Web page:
Keep cold food below 40 degrees and hot food above 140 degrees.
Thaw your meat on a tray in the refrigerator or in cold water with the breast side facing down. Once thawed, prevent uncooked juices from dripping onto other foods in the refrigerator by placing packaged meats on a separate tray or in a sealed dish.
Cook fresh meat as soon as possible, but no later than the Use-By date on the package. Fully cooking meat destroys bacteria that could cause food-borne illness.
Store raw meats away from the cooked meats, as well as away from fresh fruit and vegetables, to prevent cross contamination from occurring.
Store cooked meats in the refrigerator as soon as your meal is over. The maximum time limit for keeping cooked meat at room temperature is 2 hours.
When transporting cooked meat from your home to a party or another location, remember to keep it cold in a cooler or similar vehicle.
Experts recommend using two cutting boards, one strictly to cut raw meats and the other for vegetables and cooked foods. Cutting boards should be washed thoroughly in hot, soapy water after each use and allowed to air dry or be dried with clean paper towels.
Wash hands, work surfaces, and utensils touched by raw meat and its juices with hot, soapy water.
Use a meat thermometer to determine turkey’s doneness. If you don’t have a meat thermometer to measure the internal temperature of the stuffing in the turkey, the stuffing should be cooked separately. To find a meat thermometer that meets your kitchen needs before your meal preparation begins, order online or pick-up at nearly any store that sells kitchen items (including grocery stores).
Use cooking methods that allow the turkey to reach an internal temperature of 140 degrees in less than 4 hours and a final temperature of 180 degrees in the thigh. If stuffed, the stuffing should reach 165 degrees. Avoid using a low roasting temperature or partial cooking method.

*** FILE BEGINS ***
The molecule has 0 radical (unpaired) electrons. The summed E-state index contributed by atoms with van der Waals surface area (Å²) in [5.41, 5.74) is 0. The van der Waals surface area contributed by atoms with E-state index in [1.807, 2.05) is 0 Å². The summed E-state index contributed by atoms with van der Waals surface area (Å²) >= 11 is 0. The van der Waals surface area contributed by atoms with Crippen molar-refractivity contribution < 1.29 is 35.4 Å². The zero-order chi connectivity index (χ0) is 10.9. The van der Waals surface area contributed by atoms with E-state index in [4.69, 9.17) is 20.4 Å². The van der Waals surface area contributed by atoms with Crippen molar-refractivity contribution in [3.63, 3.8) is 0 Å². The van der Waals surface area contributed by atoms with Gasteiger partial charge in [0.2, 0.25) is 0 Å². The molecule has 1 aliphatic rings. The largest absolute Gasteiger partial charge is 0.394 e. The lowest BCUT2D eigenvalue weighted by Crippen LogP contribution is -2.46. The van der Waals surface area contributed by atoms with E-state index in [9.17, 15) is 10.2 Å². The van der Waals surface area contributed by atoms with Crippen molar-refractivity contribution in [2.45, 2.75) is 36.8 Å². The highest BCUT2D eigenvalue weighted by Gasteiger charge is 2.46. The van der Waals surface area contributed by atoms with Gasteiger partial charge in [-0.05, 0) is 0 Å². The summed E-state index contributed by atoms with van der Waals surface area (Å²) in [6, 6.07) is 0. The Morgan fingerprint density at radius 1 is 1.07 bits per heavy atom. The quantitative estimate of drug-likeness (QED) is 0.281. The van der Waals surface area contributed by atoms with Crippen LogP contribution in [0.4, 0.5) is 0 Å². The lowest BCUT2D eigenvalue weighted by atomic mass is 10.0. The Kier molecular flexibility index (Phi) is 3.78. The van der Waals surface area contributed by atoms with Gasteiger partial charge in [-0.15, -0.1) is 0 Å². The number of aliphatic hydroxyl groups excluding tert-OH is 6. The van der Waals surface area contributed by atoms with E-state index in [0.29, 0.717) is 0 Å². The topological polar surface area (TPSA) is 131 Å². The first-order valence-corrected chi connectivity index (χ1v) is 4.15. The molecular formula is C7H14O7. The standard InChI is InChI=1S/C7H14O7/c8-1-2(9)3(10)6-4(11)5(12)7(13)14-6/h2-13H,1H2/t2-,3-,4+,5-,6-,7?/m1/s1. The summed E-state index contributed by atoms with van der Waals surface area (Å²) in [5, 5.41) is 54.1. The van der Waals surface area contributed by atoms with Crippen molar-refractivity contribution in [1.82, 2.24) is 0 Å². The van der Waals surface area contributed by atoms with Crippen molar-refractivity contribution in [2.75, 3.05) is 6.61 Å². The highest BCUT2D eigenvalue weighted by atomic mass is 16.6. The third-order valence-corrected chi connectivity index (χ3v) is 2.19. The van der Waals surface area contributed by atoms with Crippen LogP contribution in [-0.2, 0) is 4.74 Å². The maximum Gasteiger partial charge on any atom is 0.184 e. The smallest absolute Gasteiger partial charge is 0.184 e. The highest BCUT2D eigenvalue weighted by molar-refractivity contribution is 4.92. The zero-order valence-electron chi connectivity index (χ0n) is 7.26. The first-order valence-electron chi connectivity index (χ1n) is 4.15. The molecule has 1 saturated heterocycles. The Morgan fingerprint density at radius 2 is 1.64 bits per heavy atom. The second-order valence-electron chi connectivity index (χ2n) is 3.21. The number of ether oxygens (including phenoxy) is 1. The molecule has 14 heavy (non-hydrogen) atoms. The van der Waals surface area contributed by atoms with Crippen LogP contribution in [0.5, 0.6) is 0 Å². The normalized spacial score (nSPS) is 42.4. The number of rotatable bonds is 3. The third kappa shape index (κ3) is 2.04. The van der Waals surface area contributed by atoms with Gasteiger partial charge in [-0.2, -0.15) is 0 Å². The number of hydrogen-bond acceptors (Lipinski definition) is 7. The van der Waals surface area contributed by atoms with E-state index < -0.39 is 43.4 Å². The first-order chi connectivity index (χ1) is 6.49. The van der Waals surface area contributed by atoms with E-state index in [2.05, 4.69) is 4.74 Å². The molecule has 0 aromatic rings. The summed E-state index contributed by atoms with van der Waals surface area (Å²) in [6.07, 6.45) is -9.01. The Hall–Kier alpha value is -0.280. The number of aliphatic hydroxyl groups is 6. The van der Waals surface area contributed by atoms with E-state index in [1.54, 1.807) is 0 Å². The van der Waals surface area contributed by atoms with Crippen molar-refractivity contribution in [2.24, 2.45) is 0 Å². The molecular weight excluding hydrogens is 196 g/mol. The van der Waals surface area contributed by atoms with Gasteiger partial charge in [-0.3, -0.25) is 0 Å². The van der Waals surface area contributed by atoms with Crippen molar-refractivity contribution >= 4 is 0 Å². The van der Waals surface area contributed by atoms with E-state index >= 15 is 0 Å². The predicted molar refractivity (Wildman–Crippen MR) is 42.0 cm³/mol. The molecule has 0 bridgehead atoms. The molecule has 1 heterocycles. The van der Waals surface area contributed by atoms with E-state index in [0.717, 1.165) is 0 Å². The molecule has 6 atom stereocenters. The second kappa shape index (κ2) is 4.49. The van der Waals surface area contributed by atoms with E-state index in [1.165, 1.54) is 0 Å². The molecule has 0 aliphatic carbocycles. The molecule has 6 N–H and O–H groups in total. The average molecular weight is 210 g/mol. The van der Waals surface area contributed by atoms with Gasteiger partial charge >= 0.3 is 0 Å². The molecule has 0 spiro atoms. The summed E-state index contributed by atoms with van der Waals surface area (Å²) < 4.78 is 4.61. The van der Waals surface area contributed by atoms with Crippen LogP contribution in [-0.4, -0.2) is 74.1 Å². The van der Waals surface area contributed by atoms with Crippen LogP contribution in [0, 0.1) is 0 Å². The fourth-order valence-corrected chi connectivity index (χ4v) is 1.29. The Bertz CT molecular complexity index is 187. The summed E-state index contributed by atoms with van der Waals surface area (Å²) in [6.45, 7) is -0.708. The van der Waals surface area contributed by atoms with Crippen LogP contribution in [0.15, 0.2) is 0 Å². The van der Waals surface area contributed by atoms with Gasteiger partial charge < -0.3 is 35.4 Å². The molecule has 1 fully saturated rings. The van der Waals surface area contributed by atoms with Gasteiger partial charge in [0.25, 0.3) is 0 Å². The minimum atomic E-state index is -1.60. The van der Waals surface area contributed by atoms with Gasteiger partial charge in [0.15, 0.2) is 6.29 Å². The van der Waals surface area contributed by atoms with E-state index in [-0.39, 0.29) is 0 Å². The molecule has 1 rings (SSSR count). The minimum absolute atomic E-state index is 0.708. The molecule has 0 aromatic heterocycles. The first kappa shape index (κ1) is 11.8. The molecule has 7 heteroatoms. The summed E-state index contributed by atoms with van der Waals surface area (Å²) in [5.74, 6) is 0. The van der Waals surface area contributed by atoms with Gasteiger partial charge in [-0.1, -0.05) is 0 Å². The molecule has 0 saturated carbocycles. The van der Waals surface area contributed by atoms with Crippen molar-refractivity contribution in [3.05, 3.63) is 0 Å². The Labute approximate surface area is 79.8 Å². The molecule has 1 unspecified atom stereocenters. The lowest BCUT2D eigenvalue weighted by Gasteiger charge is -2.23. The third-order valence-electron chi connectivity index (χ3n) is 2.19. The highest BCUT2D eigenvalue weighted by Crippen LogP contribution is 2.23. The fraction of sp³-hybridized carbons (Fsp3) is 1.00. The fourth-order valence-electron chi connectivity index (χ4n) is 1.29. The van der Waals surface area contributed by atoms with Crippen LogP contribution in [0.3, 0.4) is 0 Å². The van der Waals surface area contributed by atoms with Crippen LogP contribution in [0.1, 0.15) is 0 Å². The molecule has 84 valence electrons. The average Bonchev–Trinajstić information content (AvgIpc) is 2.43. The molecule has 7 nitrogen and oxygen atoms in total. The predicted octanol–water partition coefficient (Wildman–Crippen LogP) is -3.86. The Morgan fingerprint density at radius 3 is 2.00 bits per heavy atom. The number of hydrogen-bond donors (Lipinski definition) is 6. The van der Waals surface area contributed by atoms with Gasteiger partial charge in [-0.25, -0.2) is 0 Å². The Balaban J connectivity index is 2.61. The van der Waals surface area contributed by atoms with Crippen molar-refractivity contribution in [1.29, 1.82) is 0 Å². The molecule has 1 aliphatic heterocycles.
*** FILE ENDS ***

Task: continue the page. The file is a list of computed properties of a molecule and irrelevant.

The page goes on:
Store turkey, stuffing, gravy, broth, and other leftover cooked foods in separate containers in the refrigerator within 2 hours of cooking. Remove turkey from bones before storing.
Turkey Safety Tips:
Thawed turkey may be kept in the refrigerator up to 4 days before cooking.
Use paper towels, not cloth, to wipe off turkey and clean up juices.
Combine stuffing ingredients and stuff turkey just before roasting, not the night before.
Always cook turkey to a minimum of 165°F as measured with a meat thermometer. We recommend white meat be cooked to 170°F and dark meat to 180°F for best eating quality.
Butterball and the National Turkey Foundation
For additional help call 1-800-BUTTERBALL (1-800-288-8372) or call me (618-920-7222)
- 5 pounds Yukon gold potatoes, peeled, washed and quartered
- ½ teaspoon kosher salt
- ¾ cup butter, softened (divided)
- 1 (8 ounce) package cream cheese, softened
- ½ cup heavy cream
- 1 head roasted garlic, lightly mashed
- 1 teaspoon Alpine seasoning or other seasoning salt
- Pepper to taste
- Place cut potatoes in a large pan and cover with water, add salt and bring to a boil. Reduce heat and simmer until potatoes are fork tender, about 15 to 20 minutes. Drain the potatoes and return to the pot over very low heat.
- Add, ½ cup butter, cream cheese, cream, seasoning salt and roasted garlic. Using a potato masher, mash all the ingredients until smooth and creamy. Add more cream if necessary, taste for seasoning and add salt and pepper to taste.
- Place potatoes in a greased 2 quart pan and dot with remaining butter. Bake at 350°F until butter is melted and top turns a light golden brown approximately 30 minutes.